Raymond Boulevard East, a twin office complex of 12 and 16 stories, was completed in the early 1990s by Hartz Mountain Industries and is the headquarters for New Jersey Transit and New Jersey Blue Cross and Blue Shield. The 1.15 million-square-foot dual offices are connected by a parking garage with capacity for 1,400 cars and continuing a combined commercial street and upper-level office space of 7,000 square feet. These are the only tall buildings in the Ironbound, occupying the narrow strip of land just east of Penn Station, wedged between Raymond Boulevard and the Passaic River. The post-modern buildings’ fenestration, or use of window design, is a distinctive exterior feature and visible from a considerable distance.
For more than a quarter-century, the Gateway Center has been an important part of Newark and its region. It seems hard to think of Gateway as being this old, but it has been around longer than you might think. Just as the nation and the city were pulling themselves together after the turbulent 1960s, a new city within a city was beginning to rise on the site of the old Mulberry Arcade just west of Penn Station. While earlier plans had called for the redevelopment of the area, a 30-story high-rise was built on the site in 1969. According to a Newark Evening News account, Gateway One was considered an outstanding example of architectural exposed concrete, with 60,000 tons poured into it. Thus emerged Newark's first new building since the riots of 1967. Plans for Gateway II, formerly the northeast headquarters for Western Electric and later Lucent Technologies, already were beginning to take shape in the form of an 18-story office building. Each floor occupied nearly an acre. Both buildings were designed by Victor Gruen with interior design by the now well-known Cesar Pelli. A controversial feature of the new structures were the skywalks connecting them. While some complained that you could come to Newark and never set foot on its streets, others asked, 'Have you ever tried to cross McCarter Highway, with trucks, buses, and cars whizzing by at 50 miles an hour, or been pushed into the street by hordes of pedestrians?'
An important part of the original complex was the Downtowner Motor Inn, which was redesigned by the Grad Associates in l977 has since become one of Hilton's heavily used and most successful hotels. It is connected to the railroad station to the east, and is located at the northern end of the shopping mall opposite the 30-story Gateway I and filled with stores, shops and a first-class restaurant, the Essex Room. Continuing our walk west in the megastructures of the Gateway, we cross over busy McCarter Highway, past the massive bulk of Gateway II, and move into another business corridor emerging in the four-story lobby of Gateways III and IV. The latest addition to the Prudential mountain of offices is the businesslike lobby leading to some of New Jersey's most important commercial offices. The nationally known Newark architectural firm of Grad Associates designed this section of the Gateway. Senior partner Howard Horii says Grad 'has been in town 90 years, both building and beautifying not only Newark but representing the city with its designs and accomplishments throughout the country and the world.' Today, Dennis Frost, general manager of the Gateway Center, operates one of the city's and state's largest office complexes.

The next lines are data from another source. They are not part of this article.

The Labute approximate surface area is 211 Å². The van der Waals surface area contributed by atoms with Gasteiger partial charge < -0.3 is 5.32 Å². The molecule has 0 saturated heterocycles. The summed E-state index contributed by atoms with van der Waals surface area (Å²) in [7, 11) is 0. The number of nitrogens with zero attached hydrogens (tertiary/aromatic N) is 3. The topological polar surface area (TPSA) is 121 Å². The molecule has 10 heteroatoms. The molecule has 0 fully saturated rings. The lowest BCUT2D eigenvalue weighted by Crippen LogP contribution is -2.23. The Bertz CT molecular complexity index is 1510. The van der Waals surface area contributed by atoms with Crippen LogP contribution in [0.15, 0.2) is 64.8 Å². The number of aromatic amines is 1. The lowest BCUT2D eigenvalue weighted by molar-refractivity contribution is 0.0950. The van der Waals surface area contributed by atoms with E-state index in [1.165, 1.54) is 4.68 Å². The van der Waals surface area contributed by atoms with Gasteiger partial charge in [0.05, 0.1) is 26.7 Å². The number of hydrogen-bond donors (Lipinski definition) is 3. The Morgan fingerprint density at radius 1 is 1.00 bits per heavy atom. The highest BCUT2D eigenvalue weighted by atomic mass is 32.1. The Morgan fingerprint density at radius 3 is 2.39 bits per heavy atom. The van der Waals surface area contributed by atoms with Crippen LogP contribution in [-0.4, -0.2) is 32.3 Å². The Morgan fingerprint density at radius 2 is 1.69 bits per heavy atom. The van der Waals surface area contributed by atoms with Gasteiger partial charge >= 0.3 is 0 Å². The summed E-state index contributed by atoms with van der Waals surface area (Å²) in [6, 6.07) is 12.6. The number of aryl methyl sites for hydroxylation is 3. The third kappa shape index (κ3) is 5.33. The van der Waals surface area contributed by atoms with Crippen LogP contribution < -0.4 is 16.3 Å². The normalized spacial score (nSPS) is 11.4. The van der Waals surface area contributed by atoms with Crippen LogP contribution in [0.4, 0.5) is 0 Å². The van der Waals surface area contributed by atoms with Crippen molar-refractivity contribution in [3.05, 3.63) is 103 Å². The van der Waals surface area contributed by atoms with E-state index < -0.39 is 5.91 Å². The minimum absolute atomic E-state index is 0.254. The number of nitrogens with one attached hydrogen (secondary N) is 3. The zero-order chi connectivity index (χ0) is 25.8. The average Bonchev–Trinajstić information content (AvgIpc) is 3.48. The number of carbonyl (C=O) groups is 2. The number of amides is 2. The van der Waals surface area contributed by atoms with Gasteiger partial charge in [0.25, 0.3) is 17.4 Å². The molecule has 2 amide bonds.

It was little more than a century ago that the Prudential built its insurance castles along Broad Street. The tradition of huge business complexes continues in Newark with modern concrete and glass towers at McCarter Highway near Pennsylvania Station – a city within a city poised to meet the commercial challenges of the present and future on a state, regional, national and global scale.